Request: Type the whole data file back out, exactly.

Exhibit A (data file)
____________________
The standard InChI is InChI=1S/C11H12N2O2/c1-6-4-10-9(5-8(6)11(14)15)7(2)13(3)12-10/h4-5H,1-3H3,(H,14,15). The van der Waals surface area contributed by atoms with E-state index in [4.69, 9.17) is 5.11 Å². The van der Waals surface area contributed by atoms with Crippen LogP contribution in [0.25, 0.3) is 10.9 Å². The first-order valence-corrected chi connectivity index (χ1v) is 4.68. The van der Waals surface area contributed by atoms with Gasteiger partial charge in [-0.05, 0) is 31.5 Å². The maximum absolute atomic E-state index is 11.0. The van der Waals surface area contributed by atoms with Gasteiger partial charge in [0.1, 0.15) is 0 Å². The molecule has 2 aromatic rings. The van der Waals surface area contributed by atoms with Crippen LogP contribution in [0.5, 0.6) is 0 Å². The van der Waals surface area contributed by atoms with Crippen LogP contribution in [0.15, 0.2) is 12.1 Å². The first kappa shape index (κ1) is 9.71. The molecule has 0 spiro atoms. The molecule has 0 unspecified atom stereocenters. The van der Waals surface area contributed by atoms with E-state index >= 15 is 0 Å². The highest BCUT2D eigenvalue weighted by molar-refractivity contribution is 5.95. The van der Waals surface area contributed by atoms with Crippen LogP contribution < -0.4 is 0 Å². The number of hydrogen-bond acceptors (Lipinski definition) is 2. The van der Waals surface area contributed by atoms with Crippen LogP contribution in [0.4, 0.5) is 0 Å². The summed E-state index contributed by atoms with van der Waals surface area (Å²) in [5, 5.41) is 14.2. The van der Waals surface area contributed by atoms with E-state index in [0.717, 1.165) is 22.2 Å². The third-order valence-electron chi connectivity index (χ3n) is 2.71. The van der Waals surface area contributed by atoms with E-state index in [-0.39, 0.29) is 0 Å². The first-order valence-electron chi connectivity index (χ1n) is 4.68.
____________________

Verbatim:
The standard InChI is InChI=1S/C11H12N2O2/c1-6-4-10-9(5-8(6)11(14)15)7(2)13(3)12-10/h4-5H,1-3H3,(H,14,15). The van der Waals surface area contributed by atoms with E-state index in [4.69, 9.17) is 5.11 Å². The van der Waals surface area contributed by atoms with Crippen LogP contribution in [0.25, 0.3) is 10.9 Å². The first-order valence-corrected chi connectivity index (χ1v) is 4.68. The van der Waals surface area contributed by atoms with Gasteiger partial charge in [-0.05, 0) is 31.5 Å². The maximum absolute atomic E-state index is 11.0. The van der Waals surface area contributed by atoms with Gasteiger partial charge in [0.1, 0.15) is 0 Å². The molecule has 2 aromatic rings. The van der Waals surface area contributed by atoms with Crippen LogP contribution in [0.5, 0.6) is 0 Å². The van der Waals surface area contributed by atoms with Crippen LogP contribution in [0.15, 0.2) is 12.1 Å². The first kappa shape index (κ1) is 9.71. The molecule has 0 spiro atoms. The molecule has 0 unspecified atom stereocenters. The van der Waals surface area contributed by atoms with E-state index >= 15 is 0 Å². The highest BCUT2D eigenvalue weighted by molar-refractivity contribution is 5.95. The van der Waals surface area contributed by atoms with Crippen LogP contribution < -0.4 is 0 Å². The number of hydrogen-bond acceptors (Lipinski definition) is 2. The van der Waals surface area contributed by atoms with Crippen LogP contribution in [0.4, 0.5) is 0 Å². The summed E-state index contributed by atoms with van der Waals surface area (Å²) in [5, 5.41) is 14.2. The van der Waals surface area contributed by atoms with E-state index in [0.717, 1.165) is 22.2 Å². The third-order valence-electron chi connectivity index (χ3n) is 2.71. The van der Waals surface area contributed by atoms with E-state index in [-0.39, 0.29) is 0 Å². The first-order valence-electron chi connectivity index (χ1n) is 4.68.